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Robert Kraft photographed at Donald Trump pre-inauguration dinner party

01.18.17 at 1:42 pm ET
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Tom Brady and Bill Belichick are both tied to Donald Trump, but somehow Robert Kraft gets to skate, even though he appears to be closer with the President-Elect than either his coach or quarterback.

Trump made the rounds at a pre-inauguration dinner in Washington D.C. Tuesday, mingling with a plethora of diplomats, politicians and donors. The Daily Mail posted photographs from the event, one of which featured Kraft arm-in-arm with senior Trump propagandist, Kellyanne Conway (pictured above). Billionaire real-estate developer Richard LeFrak, who Trump asked recently to lead a new infrastructure council, was also in the shot.

It’s not surprising that Kraft is celebrating Trump’s victory. He called the former reality television a star a “good friend” ahead of the Massachusetts primary last year and was seen at Trump Tower in November. When I reached out to Trump spokesperson Hope Hicks to ask about the meeting, she said it was a “congratulatory visit.”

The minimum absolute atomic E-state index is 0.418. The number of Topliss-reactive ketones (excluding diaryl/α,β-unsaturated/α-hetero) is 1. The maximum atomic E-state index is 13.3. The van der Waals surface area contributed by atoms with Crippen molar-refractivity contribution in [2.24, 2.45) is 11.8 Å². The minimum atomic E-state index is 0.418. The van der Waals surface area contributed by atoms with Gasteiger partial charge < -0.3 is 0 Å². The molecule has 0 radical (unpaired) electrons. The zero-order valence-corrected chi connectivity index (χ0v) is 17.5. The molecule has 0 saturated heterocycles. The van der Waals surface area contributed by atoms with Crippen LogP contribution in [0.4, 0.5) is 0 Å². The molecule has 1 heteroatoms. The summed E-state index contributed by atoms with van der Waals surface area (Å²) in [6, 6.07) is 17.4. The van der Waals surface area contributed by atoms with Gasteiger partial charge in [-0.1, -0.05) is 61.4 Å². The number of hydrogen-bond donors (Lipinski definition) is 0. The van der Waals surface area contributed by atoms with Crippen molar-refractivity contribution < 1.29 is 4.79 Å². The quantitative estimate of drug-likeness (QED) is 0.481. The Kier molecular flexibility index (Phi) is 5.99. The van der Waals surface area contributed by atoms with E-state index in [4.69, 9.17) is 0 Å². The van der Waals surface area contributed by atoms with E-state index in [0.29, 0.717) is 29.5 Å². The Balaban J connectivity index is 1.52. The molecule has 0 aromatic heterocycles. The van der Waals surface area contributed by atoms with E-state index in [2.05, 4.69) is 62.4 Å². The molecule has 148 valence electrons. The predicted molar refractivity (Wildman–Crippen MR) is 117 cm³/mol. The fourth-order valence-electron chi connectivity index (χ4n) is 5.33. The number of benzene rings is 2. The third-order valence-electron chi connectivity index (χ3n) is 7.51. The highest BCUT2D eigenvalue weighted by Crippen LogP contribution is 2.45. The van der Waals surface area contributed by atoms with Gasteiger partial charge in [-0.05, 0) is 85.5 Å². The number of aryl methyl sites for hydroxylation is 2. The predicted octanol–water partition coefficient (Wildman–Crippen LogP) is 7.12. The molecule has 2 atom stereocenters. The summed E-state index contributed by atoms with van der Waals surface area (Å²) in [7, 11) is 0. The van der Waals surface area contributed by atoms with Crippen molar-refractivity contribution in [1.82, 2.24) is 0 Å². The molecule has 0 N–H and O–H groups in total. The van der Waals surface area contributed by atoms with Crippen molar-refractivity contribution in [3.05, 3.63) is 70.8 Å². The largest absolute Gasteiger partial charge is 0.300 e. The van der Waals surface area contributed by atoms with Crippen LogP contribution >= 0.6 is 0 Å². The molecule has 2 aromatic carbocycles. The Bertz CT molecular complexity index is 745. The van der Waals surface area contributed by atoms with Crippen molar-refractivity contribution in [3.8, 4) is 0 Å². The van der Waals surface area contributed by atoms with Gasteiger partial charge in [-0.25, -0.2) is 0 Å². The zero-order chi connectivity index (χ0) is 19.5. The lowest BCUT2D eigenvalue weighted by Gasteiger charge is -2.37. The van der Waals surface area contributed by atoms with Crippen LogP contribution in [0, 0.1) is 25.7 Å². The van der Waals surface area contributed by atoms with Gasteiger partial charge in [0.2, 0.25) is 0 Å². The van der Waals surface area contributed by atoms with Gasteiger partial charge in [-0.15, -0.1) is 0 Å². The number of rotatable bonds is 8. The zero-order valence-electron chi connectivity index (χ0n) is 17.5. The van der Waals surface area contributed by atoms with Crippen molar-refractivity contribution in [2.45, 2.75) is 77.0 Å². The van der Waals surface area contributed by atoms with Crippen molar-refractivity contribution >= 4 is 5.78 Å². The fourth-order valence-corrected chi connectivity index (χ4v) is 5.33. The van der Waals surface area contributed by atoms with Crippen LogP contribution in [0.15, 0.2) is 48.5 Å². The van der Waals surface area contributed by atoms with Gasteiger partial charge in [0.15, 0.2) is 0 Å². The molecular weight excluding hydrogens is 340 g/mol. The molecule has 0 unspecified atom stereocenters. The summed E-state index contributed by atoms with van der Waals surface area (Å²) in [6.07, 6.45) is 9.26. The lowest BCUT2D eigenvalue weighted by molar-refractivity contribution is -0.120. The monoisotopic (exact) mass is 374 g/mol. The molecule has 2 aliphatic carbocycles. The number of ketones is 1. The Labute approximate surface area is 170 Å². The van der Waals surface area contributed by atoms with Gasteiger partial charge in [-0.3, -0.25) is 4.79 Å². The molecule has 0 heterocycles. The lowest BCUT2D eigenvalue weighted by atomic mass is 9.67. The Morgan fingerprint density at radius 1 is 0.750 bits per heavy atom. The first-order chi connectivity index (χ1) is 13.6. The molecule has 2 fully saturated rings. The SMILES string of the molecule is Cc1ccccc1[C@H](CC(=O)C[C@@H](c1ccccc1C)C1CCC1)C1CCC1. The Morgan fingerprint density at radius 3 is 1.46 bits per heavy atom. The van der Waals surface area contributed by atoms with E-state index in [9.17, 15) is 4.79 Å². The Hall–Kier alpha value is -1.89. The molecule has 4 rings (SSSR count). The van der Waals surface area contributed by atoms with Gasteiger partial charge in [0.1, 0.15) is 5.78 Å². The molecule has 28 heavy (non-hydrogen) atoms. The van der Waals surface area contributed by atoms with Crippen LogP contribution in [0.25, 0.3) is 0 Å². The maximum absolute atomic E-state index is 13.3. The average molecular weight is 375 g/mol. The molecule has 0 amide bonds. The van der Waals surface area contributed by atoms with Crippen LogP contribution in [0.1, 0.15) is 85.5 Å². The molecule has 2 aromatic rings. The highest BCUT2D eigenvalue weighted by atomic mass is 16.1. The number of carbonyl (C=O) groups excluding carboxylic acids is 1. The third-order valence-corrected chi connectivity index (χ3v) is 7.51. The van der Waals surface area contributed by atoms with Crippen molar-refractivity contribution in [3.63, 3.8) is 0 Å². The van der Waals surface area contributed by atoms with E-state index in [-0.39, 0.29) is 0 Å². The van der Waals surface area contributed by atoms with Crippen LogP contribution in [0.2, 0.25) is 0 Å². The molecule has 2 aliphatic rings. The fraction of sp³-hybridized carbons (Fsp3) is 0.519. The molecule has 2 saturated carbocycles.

While Brady and Belichick have tried to distance themselves from Trump since the election, expect Kraft to only get cozier with the President-Elect. If the Patriots advance to the Super Bowl, perhaps Trump will be seated in Kraft’s box. He’s been there before, and in fact, even once paid a visit to the Patriots’ locker room after a victory in 2012.

The New England Patriots are the official football team of Donald Trump. There’s no debate about that.

Read More: Donald Trump, New England Patriots, Robert Kraft,

Thanks to Bill Belichick, SnapFace is going viral

01.18.17 at 1:39 pm ET
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Over the last couple of years, Bill Belichick has made a habit of botching the names of popular social media platforms. His apparent ignorance of the Internet came to the forefront again this week, when he was asked on Dale & Holley about Steelers wide receiver Antonio Brown live-streaming a video of the team’s locker room on Facebook Live.

“Yeah, as you know I’m not on SnapFace and all that, I don’t really get those,” he said. “I’m just really worried about getting our team ready to go. I’m not really too worried about what they put on InstantChat, or whatever it is.”